The Blurb On The Back:
Antoine is twelve years old. His parents are divorced and he lives with his mother in Beauval, a small backwater town surrounded by forests, where everyone knows everyone’s business, and nothing much ever happens. But in the last days of 1999, a series of events unfolds, culminating in the socking vanishing without trace of a young child. The adults of the town are at a loss to explain the disappearance, but for Antoine, it all begins with the violent death of his neighbour’s dog. From that one brutal act, his fate and the fate of his neighbour’s six year old son are bound forever.
In the years following Rémi’s disappearance, Antoine wrestles with the role his actions played. As a seemingly inescapable net begins to tighten, breaking free from the suffocating environs of Beauval becomes a gnawing obsession. But how far does he have to run, and how long will it take before his past catches up with him again?
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The Review (Cut For Spoilers):
It’s the run up to Christmas, 1999. 12-year-old Antoine lives with his mum in the small French town of Beauval. Nothing much has ever happened in Beauval but then 6-year-old Rémi Desmedt disappears. Rémi and his family lived next door to Antoine and both Rémi and his dog, Ulysses, used to run about after Antoine when he played in the nearby forest (although Antoine preferred Ulysses to Rémi, playing with him as if he was his own).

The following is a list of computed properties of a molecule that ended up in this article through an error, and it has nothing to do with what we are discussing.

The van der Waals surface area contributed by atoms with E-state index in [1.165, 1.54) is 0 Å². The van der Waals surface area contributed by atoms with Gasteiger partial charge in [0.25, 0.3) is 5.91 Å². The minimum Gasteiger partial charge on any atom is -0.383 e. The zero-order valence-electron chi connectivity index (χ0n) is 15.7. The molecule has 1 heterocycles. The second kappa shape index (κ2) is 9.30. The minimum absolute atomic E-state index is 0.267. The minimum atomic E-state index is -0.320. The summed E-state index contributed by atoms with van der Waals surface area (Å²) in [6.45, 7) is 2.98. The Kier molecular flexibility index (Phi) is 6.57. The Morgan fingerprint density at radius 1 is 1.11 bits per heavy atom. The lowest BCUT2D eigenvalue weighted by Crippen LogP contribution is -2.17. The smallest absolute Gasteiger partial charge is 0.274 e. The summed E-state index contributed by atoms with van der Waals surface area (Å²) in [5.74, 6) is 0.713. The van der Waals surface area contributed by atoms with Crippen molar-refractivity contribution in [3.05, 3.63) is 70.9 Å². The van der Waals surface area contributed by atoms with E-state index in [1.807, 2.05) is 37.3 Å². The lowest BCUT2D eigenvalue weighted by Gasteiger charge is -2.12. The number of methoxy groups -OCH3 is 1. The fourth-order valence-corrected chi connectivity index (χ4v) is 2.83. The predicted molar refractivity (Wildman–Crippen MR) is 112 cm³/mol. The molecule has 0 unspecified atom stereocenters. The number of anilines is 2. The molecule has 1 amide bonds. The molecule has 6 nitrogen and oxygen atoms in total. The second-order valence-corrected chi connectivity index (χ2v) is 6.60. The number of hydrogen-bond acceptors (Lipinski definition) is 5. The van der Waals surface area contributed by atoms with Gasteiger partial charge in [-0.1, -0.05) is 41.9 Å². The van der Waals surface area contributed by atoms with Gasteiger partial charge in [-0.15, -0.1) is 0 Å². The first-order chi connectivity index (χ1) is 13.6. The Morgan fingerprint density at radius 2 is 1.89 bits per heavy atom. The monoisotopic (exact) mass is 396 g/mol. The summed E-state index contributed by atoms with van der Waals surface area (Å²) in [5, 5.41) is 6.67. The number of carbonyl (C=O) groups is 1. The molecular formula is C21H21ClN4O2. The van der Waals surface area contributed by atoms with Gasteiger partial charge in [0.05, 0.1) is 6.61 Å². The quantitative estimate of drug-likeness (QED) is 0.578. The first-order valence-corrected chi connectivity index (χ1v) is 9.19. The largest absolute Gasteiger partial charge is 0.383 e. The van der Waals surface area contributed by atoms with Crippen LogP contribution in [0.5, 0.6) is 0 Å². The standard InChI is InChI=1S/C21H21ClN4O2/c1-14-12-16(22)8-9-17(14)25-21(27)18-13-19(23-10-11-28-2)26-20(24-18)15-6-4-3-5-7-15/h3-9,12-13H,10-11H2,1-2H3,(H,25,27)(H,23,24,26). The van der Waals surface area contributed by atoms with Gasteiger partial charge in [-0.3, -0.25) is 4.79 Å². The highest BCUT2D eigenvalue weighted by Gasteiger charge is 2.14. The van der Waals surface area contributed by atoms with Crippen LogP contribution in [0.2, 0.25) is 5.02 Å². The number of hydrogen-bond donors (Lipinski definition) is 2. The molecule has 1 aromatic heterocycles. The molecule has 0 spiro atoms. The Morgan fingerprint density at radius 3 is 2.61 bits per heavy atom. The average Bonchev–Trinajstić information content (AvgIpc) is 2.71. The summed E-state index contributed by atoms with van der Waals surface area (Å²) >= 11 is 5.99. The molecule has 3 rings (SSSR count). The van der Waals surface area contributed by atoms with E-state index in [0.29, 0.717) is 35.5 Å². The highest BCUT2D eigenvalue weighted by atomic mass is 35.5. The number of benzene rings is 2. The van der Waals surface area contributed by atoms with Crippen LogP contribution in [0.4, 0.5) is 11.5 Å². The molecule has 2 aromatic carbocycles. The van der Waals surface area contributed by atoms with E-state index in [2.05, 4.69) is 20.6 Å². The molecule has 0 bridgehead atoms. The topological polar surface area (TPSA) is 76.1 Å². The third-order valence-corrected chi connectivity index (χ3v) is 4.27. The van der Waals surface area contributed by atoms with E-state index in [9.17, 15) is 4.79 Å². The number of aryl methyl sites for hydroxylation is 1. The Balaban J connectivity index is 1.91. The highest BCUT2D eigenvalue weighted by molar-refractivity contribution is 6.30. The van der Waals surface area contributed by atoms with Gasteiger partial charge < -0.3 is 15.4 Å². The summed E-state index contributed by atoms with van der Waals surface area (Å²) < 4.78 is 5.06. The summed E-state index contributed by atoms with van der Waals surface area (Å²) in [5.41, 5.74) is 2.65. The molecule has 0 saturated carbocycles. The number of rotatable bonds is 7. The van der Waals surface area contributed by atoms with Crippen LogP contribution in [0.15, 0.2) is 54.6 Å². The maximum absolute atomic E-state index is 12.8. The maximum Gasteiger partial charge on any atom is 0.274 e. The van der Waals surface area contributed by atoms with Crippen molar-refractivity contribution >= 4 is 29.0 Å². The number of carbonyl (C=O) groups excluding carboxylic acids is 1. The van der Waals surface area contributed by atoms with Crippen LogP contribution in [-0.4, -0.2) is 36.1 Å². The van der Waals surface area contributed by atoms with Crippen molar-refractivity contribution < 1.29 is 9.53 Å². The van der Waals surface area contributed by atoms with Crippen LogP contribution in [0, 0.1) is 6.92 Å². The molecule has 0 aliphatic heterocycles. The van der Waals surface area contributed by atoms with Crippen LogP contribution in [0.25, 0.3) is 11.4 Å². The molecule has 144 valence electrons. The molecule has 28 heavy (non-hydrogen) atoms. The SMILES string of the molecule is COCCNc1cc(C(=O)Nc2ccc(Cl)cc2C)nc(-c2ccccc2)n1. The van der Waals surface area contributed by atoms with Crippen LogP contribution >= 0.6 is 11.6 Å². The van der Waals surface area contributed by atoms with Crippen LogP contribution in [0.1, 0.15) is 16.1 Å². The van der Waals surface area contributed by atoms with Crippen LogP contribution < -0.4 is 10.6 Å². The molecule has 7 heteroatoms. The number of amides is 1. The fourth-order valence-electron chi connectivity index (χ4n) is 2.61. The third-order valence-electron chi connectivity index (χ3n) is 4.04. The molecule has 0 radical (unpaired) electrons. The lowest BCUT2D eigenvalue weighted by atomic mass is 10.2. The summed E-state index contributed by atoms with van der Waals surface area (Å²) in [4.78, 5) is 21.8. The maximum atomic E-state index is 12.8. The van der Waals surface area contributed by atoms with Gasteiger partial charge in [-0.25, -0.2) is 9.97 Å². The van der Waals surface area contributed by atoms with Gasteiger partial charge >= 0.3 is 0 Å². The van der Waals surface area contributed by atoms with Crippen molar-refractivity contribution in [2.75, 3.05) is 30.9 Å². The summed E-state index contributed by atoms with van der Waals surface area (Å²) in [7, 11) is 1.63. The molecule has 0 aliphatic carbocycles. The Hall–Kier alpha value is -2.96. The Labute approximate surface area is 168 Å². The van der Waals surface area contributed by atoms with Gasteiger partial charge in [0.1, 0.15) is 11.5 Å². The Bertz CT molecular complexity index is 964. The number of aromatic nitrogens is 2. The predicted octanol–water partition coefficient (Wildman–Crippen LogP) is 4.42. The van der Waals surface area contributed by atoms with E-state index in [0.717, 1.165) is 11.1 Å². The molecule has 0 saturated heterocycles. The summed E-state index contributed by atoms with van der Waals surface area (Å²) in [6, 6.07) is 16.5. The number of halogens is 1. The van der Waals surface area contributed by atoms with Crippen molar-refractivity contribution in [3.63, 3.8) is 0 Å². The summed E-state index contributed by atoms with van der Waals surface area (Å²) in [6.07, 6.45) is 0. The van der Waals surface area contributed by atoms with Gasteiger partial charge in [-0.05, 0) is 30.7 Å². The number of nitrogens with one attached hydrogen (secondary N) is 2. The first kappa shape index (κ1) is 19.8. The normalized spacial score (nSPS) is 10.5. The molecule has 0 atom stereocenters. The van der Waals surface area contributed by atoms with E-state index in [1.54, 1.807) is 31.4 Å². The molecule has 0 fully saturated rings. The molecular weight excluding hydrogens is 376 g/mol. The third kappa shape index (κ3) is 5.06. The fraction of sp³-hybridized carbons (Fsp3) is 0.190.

While the rest of the town searches and wails and wonders what’s happened to Rémi, Antoine knows exactly what happened and he knows that it started when Ulysses was violently killed and in the years that follow, he does everything he can to escape what happened and the town he grew up in but there are something things that you can never really run away from …
Pierre Lemaitre’s standalone crime novel (translated from French by Frank Wynne) is a strangely unfulfilling affair that focuses on the nature and effects of guilt and internal rather than external consequences and while the first half is strong, I found the Antoine of the second half to be a slightly underdrawn and unsympathetic protagonist and his behaviour didn’t ring true which ultimately made this just an okay read.
I really enjoyed young Antoine’s story, with Lemaitre ratchetting up the tension as he sets out the events leading up to Rémi’s disappearance and his reaction to the aftermath. The description of small town life, the reaction of the media and the grief of Rémi’s family is all sensitively written and I believed in Antoine’s guilt and what that does to him.
Unfortunately the Antoine in the second half is a much more shallow beast and other than his desire to escape Beauval, there’s very little to him. His relationship with the one-dimensional Laura didn’t convince and his bizarre relationship with the similarly one-dimensional Émilie seemed to exist only to take the plot in a predictable direction. I also felt the loss of the subtle push/pull relationship with his mother and it’s aggravated by a low key ending that really didn’t work for me and ultimately left me feeling quite empty and uncaring about Antoine and his fate. However although this book didn’t really work for me, I would definitely check out Lemaitre’s other work.
THREE DAYS AND A LIFE was released in the United Kingdom on 13th July 2017. Thanks to the Amazon Vine Programme for the ARC of this book.